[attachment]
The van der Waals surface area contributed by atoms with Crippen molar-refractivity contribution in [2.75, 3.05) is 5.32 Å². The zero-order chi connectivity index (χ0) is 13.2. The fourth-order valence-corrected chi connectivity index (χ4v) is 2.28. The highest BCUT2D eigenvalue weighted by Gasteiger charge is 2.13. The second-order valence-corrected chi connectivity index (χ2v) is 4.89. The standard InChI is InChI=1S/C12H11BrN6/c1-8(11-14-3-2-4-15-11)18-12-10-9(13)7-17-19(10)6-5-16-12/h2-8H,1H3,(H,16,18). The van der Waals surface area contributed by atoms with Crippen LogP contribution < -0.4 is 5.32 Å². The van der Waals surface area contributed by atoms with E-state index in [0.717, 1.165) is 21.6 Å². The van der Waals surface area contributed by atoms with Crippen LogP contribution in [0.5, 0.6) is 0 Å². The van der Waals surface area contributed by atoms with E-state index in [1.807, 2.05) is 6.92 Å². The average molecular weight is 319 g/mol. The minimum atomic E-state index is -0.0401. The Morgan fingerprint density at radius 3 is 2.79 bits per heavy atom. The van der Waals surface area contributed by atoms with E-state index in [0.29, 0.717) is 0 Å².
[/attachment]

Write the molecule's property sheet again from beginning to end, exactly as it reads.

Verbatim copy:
The van der Waals surface area contributed by atoms with Crippen molar-refractivity contribution in [2.75, 3.05) is 5.32 Å². The zero-order chi connectivity index (χ0) is 13.2. The fourth-order valence-corrected chi connectivity index (χ4v) is 2.28. The highest BCUT2D eigenvalue weighted by Gasteiger charge is 2.13. The second-order valence-corrected chi connectivity index (χ2v) is 4.89. The standard InChI is InChI=1S/C12H11BrN6/c1-8(11-14-3-2-4-15-11)18-12-10-9(13)7-17-19(10)6-5-16-12/h2-8H,1H3,(H,16,18). The van der Waals surface area contributed by atoms with Crippen LogP contribution < -0.4 is 5.32 Å². The van der Waals surface area contributed by atoms with E-state index in [0.717, 1.165) is 21.6 Å². The van der Waals surface area contributed by atoms with Crippen LogP contribution in [0.5, 0.6) is 0 Å². The van der Waals surface area contributed by atoms with E-state index in [1.807, 2.05) is 6.92 Å². The average molecular weight is 319 g/mol. The minimum atomic E-state index is -0.0401. The Morgan fingerprint density at radius 3 is 2.79 bits per heavy atom. The van der Waals surface area contributed by atoms with E-state index in [0.29, 0.717) is 0 Å².